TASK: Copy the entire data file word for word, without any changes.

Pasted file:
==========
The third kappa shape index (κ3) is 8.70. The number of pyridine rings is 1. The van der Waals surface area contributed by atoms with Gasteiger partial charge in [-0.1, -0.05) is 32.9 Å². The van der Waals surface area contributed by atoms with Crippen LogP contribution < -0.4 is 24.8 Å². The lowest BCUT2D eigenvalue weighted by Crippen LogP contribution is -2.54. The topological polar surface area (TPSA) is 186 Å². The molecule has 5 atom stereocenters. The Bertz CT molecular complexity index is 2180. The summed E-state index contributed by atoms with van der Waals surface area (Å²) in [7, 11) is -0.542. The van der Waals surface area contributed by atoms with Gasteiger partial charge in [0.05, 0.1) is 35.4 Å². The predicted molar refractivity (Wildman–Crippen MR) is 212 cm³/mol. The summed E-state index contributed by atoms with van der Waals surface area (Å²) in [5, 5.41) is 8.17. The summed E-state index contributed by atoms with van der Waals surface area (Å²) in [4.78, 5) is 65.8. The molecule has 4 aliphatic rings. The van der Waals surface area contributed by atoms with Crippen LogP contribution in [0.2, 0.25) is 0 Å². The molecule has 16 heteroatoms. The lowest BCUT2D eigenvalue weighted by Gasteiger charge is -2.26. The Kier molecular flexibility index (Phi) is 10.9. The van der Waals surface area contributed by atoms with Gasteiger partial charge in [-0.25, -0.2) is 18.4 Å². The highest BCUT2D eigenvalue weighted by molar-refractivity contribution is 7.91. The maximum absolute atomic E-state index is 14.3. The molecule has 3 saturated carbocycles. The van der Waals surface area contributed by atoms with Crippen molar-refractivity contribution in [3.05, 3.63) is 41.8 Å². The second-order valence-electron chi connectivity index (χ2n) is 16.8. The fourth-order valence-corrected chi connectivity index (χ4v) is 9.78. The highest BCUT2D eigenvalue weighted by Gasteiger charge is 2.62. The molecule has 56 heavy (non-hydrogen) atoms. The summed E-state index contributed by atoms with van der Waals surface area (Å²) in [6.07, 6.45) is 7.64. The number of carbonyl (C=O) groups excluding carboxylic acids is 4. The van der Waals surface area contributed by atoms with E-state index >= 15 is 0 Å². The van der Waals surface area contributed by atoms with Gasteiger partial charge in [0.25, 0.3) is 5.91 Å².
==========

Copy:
The third kappa shape index (κ3) is 8.70. The number of pyridine rings is 1. The van der Waals surface area contributed by atoms with Gasteiger partial charge in [-0.1, -0.05) is 32.9 Å². The van der Waals surface area contributed by atoms with Crippen LogP contribution < -0.4 is 24.8 Å². The lowest BCUT2D eigenvalue weighted by Crippen LogP contribution is -2.54. The topological polar surface area (TPSA) is 186 Å². The molecule has 5 atom stereocenters. The Bertz CT molecular complexity index is 2180. The summed E-state index contributed by atoms with van der Waals surface area (Å²) in [7, 11) is -0.542. The van der Waals surface area contributed by atoms with Gasteiger partial charge in [0.05, 0.1) is 35.4 Å². The predicted molar refractivity (Wildman–Crippen MR) is 212 cm³/mol. The summed E-state index contributed by atoms with van der Waals surface area (Å²) in [5, 5.41) is 8.17. The summed E-state index contributed by atoms with van der Waals surface area (Å²) in [4.78, 5) is 65.8. The molecule has 4 aliphatic rings. The van der Waals surface area contributed by atoms with Crippen LogP contribution in [0.2, 0.25) is 0 Å². The molecule has 16 heteroatoms. The lowest BCUT2D eigenvalue weighted by Gasteiger charge is -2.26. The Kier molecular flexibility index (Phi) is 10.9. The van der Waals surface area contributed by atoms with Gasteiger partial charge in [-0.25, -0.2) is 18.4 Å². The highest BCUT2D eigenvalue weighted by molar-refractivity contribution is 7.91. The maximum absolute atomic E-state index is 14.3. The molecule has 3 saturated carbocycles. The van der Waals surface area contributed by atoms with Crippen molar-refractivity contribution in [3.05, 3.63) is 41.8 Å². The second-order valence-electron chi connectivity index (χ2n) is 16.8. The fourth-order valence-corrected chi connectivity index (χ4v) is 9.78. The highest BCUT2D eigenvalue weighted by Gasteiger charge is 2.62. The molecule has 56 heavy (non-hydrogen) atoms. The summed E-state index contributed by atoms with van der Waals surface area (Å²) in [6.07, 6.45) is 7.64. The number of carbonyl (C=O) groups excluding carboxylic acids is 4. The van der Waals surface area contributed by atoms with E-state index >= 15 is 0 Å². The van der Waals surface area contributed by atoms with Gasteiger partial charge in [0.25, 0.3) is 5.91 Å².